Jim Otte has spent a lot of time running around Harford Community College plotting a cross country course to challenge the top high school runners.
Saturday, more than 1,000 athletes from the Mid-Atlantic area will discover how tough Otte's course is at the inaugural Harford County Invitational Cross Country Classic. Otte, who serves as meet director, wants the Harford County Invitational to be an annual event.
A Bel Air attorney and former cross country coach at Calvert Hall, Otte came up with the idea for the race after learning that the officials of the Hereford Invitational decided to end their 20-year run last fall. The race, at Hereford High School in northern Baltimore County, had served as the premier cross country meet in state, and Ottewanted to fill the void.
"There wasn't anything else like the Hereford Invitational in Maryland or anywhere close by. When that went, I thought it was a real shame," said Otte, an avid runner.
As meetdirector, Otte planned every aspect of the Harford race, which is sanctioned by the Maryland Public Secondary Schools Athletic Association and backed by Harford Community College.
Close to 70 teams are expected to race. Schools from four states and the District of Columbia have entered. All of the teams in Harford County are expected to compete except John Carroll.
Otte put the finishing touches on his winding, 3.1-mile course last week.
The course begins with two loops around a grassy field next to the observatory and then winds arounda barn behind Havre de Grace Hall. Runners will continue along a tree line behind the barn, looping around the back of campus and then out to the tennis courts.
After circling the courts, the course heads back to the tree line behind Thomas Run Park, then down beside a soybean field and out along Route 22 to the finish line in a corner of the campus near Route 22 and Thomas Run Road.
"It's a challenging course," said Otte, a winner in the RASAC Harmony Half Marathon on Sept. 28 in Churchville. "There just aren't any Hereford hills, but when you get to the back end of the course, there are a lot of turns, and you have to run on the sides of hills. It'll tire you out. It's nota flat, easy course."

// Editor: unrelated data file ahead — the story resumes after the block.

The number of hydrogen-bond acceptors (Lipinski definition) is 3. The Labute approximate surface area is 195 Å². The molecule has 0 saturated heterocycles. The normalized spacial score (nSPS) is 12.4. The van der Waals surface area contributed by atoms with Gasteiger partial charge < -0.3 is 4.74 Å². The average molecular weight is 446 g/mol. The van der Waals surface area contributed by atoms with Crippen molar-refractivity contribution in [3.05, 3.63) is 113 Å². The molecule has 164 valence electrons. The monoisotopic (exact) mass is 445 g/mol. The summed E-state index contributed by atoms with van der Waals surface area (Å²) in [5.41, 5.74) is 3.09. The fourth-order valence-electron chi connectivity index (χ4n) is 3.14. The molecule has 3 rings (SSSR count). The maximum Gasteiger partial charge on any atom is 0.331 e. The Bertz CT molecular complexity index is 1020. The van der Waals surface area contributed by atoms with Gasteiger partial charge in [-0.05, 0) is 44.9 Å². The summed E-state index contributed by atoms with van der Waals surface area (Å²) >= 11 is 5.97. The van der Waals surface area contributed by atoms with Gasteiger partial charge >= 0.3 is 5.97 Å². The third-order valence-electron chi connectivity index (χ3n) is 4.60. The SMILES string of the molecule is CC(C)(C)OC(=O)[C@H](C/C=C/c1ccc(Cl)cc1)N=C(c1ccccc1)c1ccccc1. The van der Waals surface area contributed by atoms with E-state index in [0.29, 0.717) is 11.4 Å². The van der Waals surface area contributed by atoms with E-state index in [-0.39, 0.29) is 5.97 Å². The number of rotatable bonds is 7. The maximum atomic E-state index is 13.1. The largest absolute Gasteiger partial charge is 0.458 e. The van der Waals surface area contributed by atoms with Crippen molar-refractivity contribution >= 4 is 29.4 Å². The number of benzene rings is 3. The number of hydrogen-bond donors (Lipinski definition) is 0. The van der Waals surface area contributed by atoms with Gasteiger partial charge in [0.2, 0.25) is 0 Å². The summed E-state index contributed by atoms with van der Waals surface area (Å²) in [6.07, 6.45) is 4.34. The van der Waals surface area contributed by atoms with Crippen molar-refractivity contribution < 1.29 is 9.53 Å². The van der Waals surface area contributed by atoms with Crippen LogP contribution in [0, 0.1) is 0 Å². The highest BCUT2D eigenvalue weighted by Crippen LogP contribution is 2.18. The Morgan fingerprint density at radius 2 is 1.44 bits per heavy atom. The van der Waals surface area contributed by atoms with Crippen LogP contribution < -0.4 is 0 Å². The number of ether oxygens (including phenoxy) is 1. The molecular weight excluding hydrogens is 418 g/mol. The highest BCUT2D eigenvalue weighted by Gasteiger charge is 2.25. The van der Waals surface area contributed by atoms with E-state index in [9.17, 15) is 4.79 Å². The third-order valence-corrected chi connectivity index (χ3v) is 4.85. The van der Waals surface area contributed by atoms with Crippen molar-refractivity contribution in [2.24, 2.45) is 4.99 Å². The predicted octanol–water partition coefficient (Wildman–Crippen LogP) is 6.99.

One of Otte's goals in designing the coursewas to make runners visible to spectators for as long as possible. At Hereford, runners were only visible for about a mile of the entire course.
"When you have good runners running head-to-head, people want to see it," said Otte.
To assure that the best runners competeagainst each other, Otte has added seeded races for girls and boys.
There will also be small schools (Class 1A/2A) and large schools (Class 3A/4A) varsity races, but coaches can enter their entire team or just their elite runners in the seeded race.
The premier races -- the seeded divisions -- are scheduled to run at 2:05 p.m. for girlsand 2:45 for boys.
Harford County's top prospect in the seeded race is C. Milton Wright sophomore Brian Harris, a winner at the Westminster Invitational two weeks ago.
Other top runners expected include Jama Bile, of Fork Union Academy in Virginia, in the boys race, and Amanda White, of Dulaney, the top prep girl runner in Maryland.
In other races, the small schools will have the morning shift with the junior varsity girls running at 9:20, followed by the JV boys. The small school varsity girls start at 10:35 followed by the boys at 11:15.
The large school JV girls race at 11:50, followed by a lunch break and awards ceremony for the morning races.
The afternoon begins with the large school JV boys race at 1:30, followed by the seededraces. The large school varsity girls run at 3:15, followed by the boys at 3:50.